A Christmas without gift tags
Have you ever taken part in a Secret Santa, where you anonymously purchase and wrap a Christmas gift for a friend or a work colleague?
Well, Secret Santas are perhaps closer to the original idea behind gift giving than our modern-day practice of adding gift tags to let the person know the identity of the giver. Let me explain.
The church does this thing where, over the course of a year, we remember specific people; standout Christians who were, in the past, noted for doing something particularly noble or special. We call these people saints (which comes from the Latin Sanctus, meaning holy).
And this week we remembered – in the truest sense – none other than Santa Claus!
"What?" I hear you cry, "Santa Claus was a Christian saint?"
Yes! Santa Claus is descended from the Dutch Sinter Klaas, which is a shortened version of Sint Nikolaas which, in English, is Saint Nicholas and Saint Nicholas was a very real person.
St Nick was Bishop of Myra (in what is modern-day Turkey) and he was known for giving gifts in secret. That was his thing. He then later became patron saint of brewing and fishermen – so he gets my vote!
You see, the original idea of gift giving was to be like St Nick and give gifts in secret, to not let the recipient know you had given them, and to not let others know you were the giver.
Can you imagine what it would be like if one year you gave all your Christmas gifts in secret?
It would mean you would not get any credit or kudos, nor would you get any thanks. And let us be honest, we love our recipients to know it was us that gave them that truly amazing, expensive, thoughtful present – and we want them to be grateful!
To give in secret means it would not be about us, but all about the person receiving the gift.
St Nick’s practice of giving in secret was based on Jesus's teaching where he said this: "Be careful not to do your good deeds in front of other people. When you give to the needy, don't shout it from the rooftops so you'll be honoured by others; don't let your left hand know what your right hand's doing, so that your giving will be in secret.” (Paraphrased from Matthew 6:1-4).
Let us put ourselves in the shoes of the receiver of a secret gift. What does it feel like to receive an anonymous gift? Because you did not ask for it, it makes you feel considered and special – that there is nothing you did to deserve it, and that it is wholly given out of love and care for you.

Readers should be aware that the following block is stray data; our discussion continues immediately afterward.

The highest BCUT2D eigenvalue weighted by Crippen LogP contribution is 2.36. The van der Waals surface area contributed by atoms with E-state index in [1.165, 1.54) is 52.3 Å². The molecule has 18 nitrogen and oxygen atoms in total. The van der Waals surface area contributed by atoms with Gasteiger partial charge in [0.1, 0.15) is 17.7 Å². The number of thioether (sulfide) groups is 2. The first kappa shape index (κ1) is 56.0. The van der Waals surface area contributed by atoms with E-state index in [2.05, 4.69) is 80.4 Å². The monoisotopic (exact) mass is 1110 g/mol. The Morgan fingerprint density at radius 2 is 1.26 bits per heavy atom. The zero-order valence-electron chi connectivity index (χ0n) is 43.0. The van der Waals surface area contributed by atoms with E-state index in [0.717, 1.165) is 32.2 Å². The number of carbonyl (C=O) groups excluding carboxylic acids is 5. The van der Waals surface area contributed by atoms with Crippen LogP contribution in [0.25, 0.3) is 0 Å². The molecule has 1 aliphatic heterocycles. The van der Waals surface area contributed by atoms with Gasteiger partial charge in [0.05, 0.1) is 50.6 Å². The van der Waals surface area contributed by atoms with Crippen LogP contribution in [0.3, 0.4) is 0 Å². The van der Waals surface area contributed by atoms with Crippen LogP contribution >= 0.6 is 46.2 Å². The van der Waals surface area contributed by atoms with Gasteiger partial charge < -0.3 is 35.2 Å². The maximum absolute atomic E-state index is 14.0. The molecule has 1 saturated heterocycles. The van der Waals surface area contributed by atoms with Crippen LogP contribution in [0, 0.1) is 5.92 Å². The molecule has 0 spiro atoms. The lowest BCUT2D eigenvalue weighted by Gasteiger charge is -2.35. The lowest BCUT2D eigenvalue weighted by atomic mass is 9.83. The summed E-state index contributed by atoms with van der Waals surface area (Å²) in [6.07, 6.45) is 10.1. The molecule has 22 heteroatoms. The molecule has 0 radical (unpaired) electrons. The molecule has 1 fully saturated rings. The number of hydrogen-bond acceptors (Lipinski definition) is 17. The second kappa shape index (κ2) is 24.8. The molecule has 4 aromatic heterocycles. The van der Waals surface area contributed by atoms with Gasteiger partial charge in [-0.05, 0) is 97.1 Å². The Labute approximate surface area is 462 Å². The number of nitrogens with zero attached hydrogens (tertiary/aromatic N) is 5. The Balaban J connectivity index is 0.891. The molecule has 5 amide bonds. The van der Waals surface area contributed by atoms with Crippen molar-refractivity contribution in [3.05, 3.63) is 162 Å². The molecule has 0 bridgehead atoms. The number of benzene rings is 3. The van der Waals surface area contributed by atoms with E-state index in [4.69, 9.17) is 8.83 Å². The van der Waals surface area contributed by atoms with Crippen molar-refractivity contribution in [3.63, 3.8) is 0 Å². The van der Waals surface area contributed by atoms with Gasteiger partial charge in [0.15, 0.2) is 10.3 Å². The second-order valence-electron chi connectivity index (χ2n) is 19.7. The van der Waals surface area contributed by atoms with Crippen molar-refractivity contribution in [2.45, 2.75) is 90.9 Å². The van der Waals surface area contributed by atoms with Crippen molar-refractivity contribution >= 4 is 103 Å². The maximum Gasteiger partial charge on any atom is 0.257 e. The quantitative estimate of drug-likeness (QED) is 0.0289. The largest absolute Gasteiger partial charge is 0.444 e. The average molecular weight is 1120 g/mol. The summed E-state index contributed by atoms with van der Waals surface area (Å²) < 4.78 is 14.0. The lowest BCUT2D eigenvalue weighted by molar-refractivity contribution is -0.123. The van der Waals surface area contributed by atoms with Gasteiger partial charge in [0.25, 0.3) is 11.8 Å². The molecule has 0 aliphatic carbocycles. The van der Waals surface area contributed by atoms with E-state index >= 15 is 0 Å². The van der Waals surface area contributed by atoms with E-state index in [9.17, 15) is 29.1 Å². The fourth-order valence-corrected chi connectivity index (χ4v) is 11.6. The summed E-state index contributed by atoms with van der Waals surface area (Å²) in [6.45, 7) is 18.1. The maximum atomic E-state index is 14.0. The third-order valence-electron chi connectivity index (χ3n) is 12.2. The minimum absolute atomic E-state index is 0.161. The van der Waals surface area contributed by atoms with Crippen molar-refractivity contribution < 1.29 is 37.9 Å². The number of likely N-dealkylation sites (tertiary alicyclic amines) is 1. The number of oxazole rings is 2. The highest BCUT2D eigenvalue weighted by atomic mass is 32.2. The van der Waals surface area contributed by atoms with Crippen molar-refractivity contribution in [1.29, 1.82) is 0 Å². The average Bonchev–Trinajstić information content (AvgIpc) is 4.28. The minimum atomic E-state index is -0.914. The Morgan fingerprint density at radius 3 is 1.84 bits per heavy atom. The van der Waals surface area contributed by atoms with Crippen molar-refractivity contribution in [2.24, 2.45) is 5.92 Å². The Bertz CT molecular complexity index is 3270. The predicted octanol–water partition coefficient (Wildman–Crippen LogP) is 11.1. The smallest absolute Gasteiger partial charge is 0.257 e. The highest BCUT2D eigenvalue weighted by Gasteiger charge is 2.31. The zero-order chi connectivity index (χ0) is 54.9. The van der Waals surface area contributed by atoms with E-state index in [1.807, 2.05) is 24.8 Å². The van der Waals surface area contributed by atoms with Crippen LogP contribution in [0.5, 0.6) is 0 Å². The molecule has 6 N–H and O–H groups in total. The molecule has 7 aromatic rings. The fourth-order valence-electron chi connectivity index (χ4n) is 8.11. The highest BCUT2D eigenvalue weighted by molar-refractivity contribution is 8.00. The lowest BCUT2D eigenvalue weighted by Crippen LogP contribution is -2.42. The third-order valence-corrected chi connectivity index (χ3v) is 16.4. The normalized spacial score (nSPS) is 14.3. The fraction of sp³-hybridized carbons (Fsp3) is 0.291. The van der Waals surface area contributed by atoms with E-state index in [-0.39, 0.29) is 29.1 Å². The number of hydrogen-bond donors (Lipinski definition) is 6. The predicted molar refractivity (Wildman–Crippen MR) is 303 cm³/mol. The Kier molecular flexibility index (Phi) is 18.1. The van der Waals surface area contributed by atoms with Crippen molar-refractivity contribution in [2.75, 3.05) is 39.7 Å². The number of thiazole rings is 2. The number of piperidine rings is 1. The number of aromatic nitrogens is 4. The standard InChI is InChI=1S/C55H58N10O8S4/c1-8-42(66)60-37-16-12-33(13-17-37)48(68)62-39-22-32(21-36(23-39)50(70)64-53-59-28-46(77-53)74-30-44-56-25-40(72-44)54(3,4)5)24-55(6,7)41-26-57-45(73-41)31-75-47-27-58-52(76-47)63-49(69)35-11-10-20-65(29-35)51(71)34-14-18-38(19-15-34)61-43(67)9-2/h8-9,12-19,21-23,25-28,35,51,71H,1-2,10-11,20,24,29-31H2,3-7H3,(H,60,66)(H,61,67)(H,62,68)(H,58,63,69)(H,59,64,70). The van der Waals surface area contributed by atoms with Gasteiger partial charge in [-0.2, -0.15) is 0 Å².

A gift free of any relational ties means that nothing is asked of you, and there is no expectation of having to give in return. It is a gift in its truest form.
To give anonymously – and to give without expecting anything in return – means we gain nothing and, in some ways, this is costly to our ego but it is very good for our soul.
The fact that Jesus asks us to give in this way is not because he is asking us to do something that he would not do himself. In fact Jesus demonstrates, through the gift of his life and eventually his death, what God is like, and his teaching enables us to be more like him.
This Advent we wait for Christmas, for God’s free gift of love, acceptance and forgiveness. We did not ask for it, we do not deserve it, there is nothing we can do to earn it and we do not need to repay it. All we have to do is accept it.
This week Pope Francis, head of the Catholic church, posted this on Twitter: "God never tires of waiting for us. When we turn away, he comes to look for us. When we fall, he picks us up.
“When we return to him after losing our way, he waits for us with open arms. His love always gives us the courage to start anew.”
I love that. Therefore, perhaps this Christmas as we receive God’s greatest gift to us, we in turn will give gifts to others and perhaps, just maybe, we might do so for someone in secret; to bless them and encourage them, that they may know that they too are accepted and loved and welcomed with open arms.
Rev Gav is the pastor at St Mark’s Anglican Church. Visit stmarks.bm